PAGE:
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In my view, the Christian religion is the most important and one of the first things in which all children, under a free government ought to be instructed... No truth is more evident to my mind than that the Christian religion must be the basis of any government intended to secure the rights and privileges of a free people.
- Preface

1828 Noah Webster Dictionary
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1828.mshaffer.comWord [globule]

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globule

GLOB'ULE, n. [L. globulus, dim. of globus.]

A little globe; a small particle of matter of a spherical form; a word particularly applied to the red particles of blood, which swim in a transparent serum, and may be discovered by the microscope.

Hail stones have opake globules of snow in their center.



Evolution (or devolution) of this word [globule]

1828 Webster1844 Webster1913 Webster

GLOB'ULE, n. [L. globulus, dim. of globus.]

A little globe; a small particle of matter of a spherical form; a word particularly applied to the red particles of blood, which swim in a transparent serum, and may be discovered by the microscope.

Hail stones have opake globules of snow in their center.

GLOB'ULE, n. [Fr. globule; L. globulus, dim. of globus.]

A little globe; a small particle of matter of a spherical form; a word particularly applied to the red particles of blood, which swim in a transparent serum, and may be discovered by the microscope. Quincy. Arbuthnot. Encyc. Hail stones have opake globules of snow in their center. Newton.


Glob"ule
  1. A little globe; a small particle of matter, of a spherical form.

    Globules of snow. Sir I. Newton.

    These minute globules [a mole's eyes] are sunk . . . deeply in the skull. Paley.

  2. A minute spherical or rounded structure; as blood, lymph, and pus corpuscles, minute fungi, spores, etc.
  3. A little pill or pellet used by homeopathists.
1828 Webster1844 Webster1913 Webster

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Globule

GLOB'ULE, noun [Latin globulus, dim. of globus.]

A little globe; a small particle of matter of a spherical form; a word particularly applied to the red particles of blood, which swim in a transparent serum, and may be discovered by the microscope.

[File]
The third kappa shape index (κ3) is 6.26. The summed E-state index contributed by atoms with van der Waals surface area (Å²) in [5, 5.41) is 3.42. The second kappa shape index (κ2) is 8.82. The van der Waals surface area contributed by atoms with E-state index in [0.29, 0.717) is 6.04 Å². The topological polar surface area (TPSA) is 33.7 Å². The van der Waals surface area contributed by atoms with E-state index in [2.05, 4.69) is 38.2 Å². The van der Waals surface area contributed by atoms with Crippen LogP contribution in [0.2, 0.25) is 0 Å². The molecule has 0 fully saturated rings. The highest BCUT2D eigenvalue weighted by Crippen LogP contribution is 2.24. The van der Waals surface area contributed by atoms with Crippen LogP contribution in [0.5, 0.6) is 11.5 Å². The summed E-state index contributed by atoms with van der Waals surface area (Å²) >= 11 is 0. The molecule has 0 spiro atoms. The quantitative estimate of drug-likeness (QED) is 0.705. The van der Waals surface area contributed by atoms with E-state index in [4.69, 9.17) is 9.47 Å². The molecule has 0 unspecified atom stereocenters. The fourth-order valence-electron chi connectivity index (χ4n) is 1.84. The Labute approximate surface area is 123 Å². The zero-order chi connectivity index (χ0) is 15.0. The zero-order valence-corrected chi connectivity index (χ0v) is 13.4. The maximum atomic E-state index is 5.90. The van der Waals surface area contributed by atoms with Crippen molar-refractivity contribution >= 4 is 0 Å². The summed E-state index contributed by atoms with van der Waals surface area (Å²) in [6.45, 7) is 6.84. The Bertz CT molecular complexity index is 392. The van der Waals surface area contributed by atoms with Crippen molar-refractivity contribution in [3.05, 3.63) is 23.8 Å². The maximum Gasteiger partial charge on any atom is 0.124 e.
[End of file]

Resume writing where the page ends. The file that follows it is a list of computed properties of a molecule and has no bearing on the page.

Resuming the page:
Hail stones have opake globules of snow in their center.

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Language and definition are key to our understanding of life, society, law. Decay of language from original meaning is decay of society. Webster understood that true moral law and liberty were found upon the Bible and God's word.--truth in def.

— "Ryan" (Frazee, MN)

Word of the Day

importance

IMPORT'ANCE, n.

1. Weight; consequence; a bearing on some interest; that quality of any thing by which it may affect a measure, interest or result. The education of youth is of great importance to a free government. A religious education is of infinite importance to every human being.

2. Weight or consequence in the scale of being.

Thy own importance know.

Nor bound thy narrow views to things below.

3. Weight or consequence in self-estimation.

He believes himself a man of importance.

4. Thing implied; matter; subject; importunity. [In these senses, obsolete.]

Random Word

notice

NO'TICE, n.

1. Observation by the eye or by the other senses. We take notice of objects passing or standing before us; we take notice of the owrds of a speaker; we take notice of a peculiar taste of food, or of the smeel of an orange, and of our peculiar sensations. Notice then is the act by which we gain knowledge of something within the reach of the senses, or the effect of an impression on some of the senses.

2. Observation by the mind or intellectual power; as, to take notice of a distinction between truth and veracity.

3. Information; intelligence by whatever means communicated; knowledge given or received; as, I received notice by a messenger or by letter. He gave notice of his arrival. The bell gives notice of the hour of the day. The merchant gives notice that a bill of exchange is not accepted.

4. A paper that communicates information.

5. Attention; respectful treatment; civility.

6. Remark; observation.

NO'TICE, v.t.

1. To observe; to see. We noticed the conduct of the speaker; we notcied no improper conduct.

2. To heed; to regard. His conduct was rude, but I did not notice it.

3. To remark; to mention or make observations on.

This plant deserves to be noticed in this place.

Another circumstance was noticed in connection with the suggestion last discussed.

4. To treat with attention and civilities; as, to notice strangers.

5. To observe intellectually.

Noah's 1828 Dictionary

First dictionary of the American Language!

Noah Webster, the Father of American Christian education, wrote the first American dictionary and established a system of rules to govern spelling, grammar, and reading. This master linguist understood the power of words, their definitions, and the need for precise word usage in communication to maintain independence. Webster used the Bible as the foundation for his definitions.

This standard reference tool will greatly assist students of all ages in their studies.

No other dictionary compares with the Webster's 1828 dictionary. The English language has changed again and again and in many instances has become corrupt. The American Dictionary of the English Language is based upon God's written word, for Noah Webster used the Bible as the foundation for his definitions. This standard reference tool will greatly assist students of all ages in their studies. From American History to literature, from science to the Word of God, this dictionary is a necessity. For homeschoolers as well as avid Bible students it is easy, fast, and sophisticated.


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1828 Noah Webster Dictionary

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